By Milgram R. (ed.)

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**Extra info for Algebraic and Geometric Topology, Part 2**

**Sample text**

In the plane, on the other hand, every triangle has anglesum exactly equal to 180°. And in the saddle surface, all triangles have angle-sum less than 180°. Thus a Flatlander could experimentally determine which surface he lived in: he need only lay out a triangle and measure its angles! These properties of triangles are treated in detail in Chapters 9 and 10. The mathematician Gauss carried out precisely this experiment in our own three-dimensional universe. (Later chapters will explain how a three-dimensional manifold can be curved.

Rather than developing an extensive theory of these manifolds, you'll come to know each of them in a visual and intuitive way. Obviously this is not an easy task. Imagine the difficulties A Square would have in communicating to A Hexagon the true nature of a torus. A Square cannot draw a definitive picture of a torus, being confined to two dimensions as he is. Similarly, we cannot draw a definitive picture of any three-manifold. There is some hope, though. You can use tricks to define various three-manifolds, and as you work with them over a period of time you'll find your intuition for them growing steadily.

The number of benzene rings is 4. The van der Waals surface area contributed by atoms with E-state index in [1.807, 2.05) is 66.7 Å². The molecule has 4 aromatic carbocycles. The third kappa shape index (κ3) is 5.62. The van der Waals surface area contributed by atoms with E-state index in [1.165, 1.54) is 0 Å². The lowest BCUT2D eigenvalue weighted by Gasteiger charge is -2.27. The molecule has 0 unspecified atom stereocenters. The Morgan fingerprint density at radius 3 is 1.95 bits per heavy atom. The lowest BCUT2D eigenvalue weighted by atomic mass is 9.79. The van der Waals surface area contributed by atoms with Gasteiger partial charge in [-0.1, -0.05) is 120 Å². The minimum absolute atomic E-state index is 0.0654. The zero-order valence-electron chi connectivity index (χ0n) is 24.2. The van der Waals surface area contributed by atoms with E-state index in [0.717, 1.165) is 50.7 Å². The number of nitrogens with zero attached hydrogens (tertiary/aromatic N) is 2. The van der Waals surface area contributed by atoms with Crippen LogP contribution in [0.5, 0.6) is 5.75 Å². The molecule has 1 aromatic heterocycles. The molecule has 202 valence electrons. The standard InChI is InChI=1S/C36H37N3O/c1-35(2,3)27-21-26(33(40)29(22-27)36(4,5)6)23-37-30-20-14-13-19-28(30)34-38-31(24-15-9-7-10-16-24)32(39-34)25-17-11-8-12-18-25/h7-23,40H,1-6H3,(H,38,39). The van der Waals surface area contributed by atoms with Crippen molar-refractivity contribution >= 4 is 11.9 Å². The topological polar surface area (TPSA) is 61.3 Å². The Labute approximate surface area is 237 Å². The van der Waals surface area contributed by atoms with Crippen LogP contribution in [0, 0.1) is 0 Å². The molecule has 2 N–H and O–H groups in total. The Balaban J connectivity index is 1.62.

1. 3°. 2. An explorer set out to the east and returned from the west, never deviating from a straight route. 3. " For example, a flat torus and a doughnut surface have the same global topology, but different local geometries. A flat torus and a plane, on the other hand, have the same local geometry but different global topologies. A three-torus has the same local geometry as "ordinary" three-dimensional space, but its global topology is different. The Flatlanders in Chapter 1 were discovering various global topologies for Flatland, but when Gauss surveyed the mountain peaks he was investigating the local geometry of our universe in the region of the Earth.